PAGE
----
Working capital refers to that part of firms capital which is required for financing short term or current assets such as cash, marketable securities, debtors, and inventories. In other words working capital is the amount of funds necessary to cover the cost of operating the enterprise.


Working capital means the funds (i.e.; capital) available and used for day to day operations (i.e.; working) of an enterprise. It consists broadly of that portion of assets of a business which are used in or related to its current operations. It refers to funds which are used during an accounting period to generate a current income of a type which is consistent with major purpose of a firm existence.

Objectives of working capital:

Every business needs some amount of working capital. It is needed for following purposes-

For the purchase of raw materials, components and spares. To pay wages and salaries.

To incur day to day expenses and overhead costs such as fuel, power, and office expenses etc. To provide credit facilities to customers etc.

Factors that determine working capital:

The working capital requirement of a concern depend upon a large number of factors such as ? Size of business ? Nature of character of business. ? Seasonal variations working capital cycle ? Operating efficiency ? Profit level. ? Other factors.

Sources of working capital: The working capital requirements should be met both from short term as well as long term sources of funds.

? Financing of working capital through short term sources of funds has the benefits of lower cost and establishing close relationship with banks.

? Financing of working capital through long term sources provides the benefits of reduces risk and increases liquidity

Q.5 Define risk. Examine the need for assessing the risks in a project. Answer: In ideal risk management, a prioritization process is followed whereby the risks with the greatest loss (or impact) and the greatest probability of occurring are handled first, and risks with lower probability of occurrence and lower loss are handled in descending order. In practice the process of assessing overall risk can be difficult, and balancing resources used to mitigate between risks with a high probability of occurrence but lower loss versus a risk with high loss but lower probability of occurrence can often be mishandled. Intangible risk management identifies a new type of a risk that has a 100% probability of occurring but is ignored by the organization due to a lack of identification ability. For example, when deficient knowledge is applied to a situation, a knowledge risk materializes. Relationship risk appears when ineffective collaboration occurs. Process-engagement risk may be an issue when ineffective operational procedures are applied. These risks directly reduce the productivity of knowledge workers, decrease cost effectiveness, profitability, service, quality, reputation, brand value, and earnings quality. Intangible risk management allows risk management to create immediate value from the identification and reduction of risks that reduce productivity. Risk management also faces difficulties in allocating resources. This is the idea of opportunity cost. Resources spent on risk management could have been spent on more profitable activities. Again, ideal risk management minimizes spending (or manpower or other resources) and also minimizes the negative effects of risks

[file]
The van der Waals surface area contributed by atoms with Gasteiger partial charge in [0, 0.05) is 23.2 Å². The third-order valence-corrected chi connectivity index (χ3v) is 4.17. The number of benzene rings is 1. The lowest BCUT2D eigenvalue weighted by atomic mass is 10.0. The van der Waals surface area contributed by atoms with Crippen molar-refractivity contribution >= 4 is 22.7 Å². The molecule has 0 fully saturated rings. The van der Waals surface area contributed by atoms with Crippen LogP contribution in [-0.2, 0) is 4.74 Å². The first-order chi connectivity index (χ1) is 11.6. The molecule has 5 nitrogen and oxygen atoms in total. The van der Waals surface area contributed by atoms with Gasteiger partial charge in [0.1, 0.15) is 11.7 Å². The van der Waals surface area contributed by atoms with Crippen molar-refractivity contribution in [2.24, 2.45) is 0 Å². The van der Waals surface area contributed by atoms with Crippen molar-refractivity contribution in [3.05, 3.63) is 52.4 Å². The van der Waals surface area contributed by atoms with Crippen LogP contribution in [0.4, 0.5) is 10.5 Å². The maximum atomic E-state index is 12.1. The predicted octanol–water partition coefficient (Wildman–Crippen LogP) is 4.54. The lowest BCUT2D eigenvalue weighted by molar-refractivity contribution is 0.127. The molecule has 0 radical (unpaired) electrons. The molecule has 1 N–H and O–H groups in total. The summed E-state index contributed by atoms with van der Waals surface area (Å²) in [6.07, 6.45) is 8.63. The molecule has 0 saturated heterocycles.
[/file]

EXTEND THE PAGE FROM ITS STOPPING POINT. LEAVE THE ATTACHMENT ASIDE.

Q.6 Briefly examine the significance of identification of investment opportunities in capital budgeting process Answers: Capital budgeting is a complex process which may be divided into the following phases:

1. Identification of potential investment opportunities 2. Assembling of proposals investments 3. Decision making 4. Preparation of capital budget and appropriations 5. Implementation 6. Performance review

Identification of Potential Investment Opportunities: The capital budgeting process begins with the identification of potential investment opportunities. Usually, the planning body (it can be an individual or a committee, formal or informal) develops estimates for future sales which serve as the basis of setting production targets. This information, in turn, helps one to identify required investments in plant and equipment.

For imaginative identification of investment ideas, it is helpful to: (a) monitor external environment regularly to scout for investment opportunities; (b) formulate a well defined corporate strategy based on a thorough analysis of strengths, weakness, opportunities, and threats; (c) share corporate strategy and perspectives with persons who are involved in the process of capital budgeting, and (d) motivate employees to make suggestion.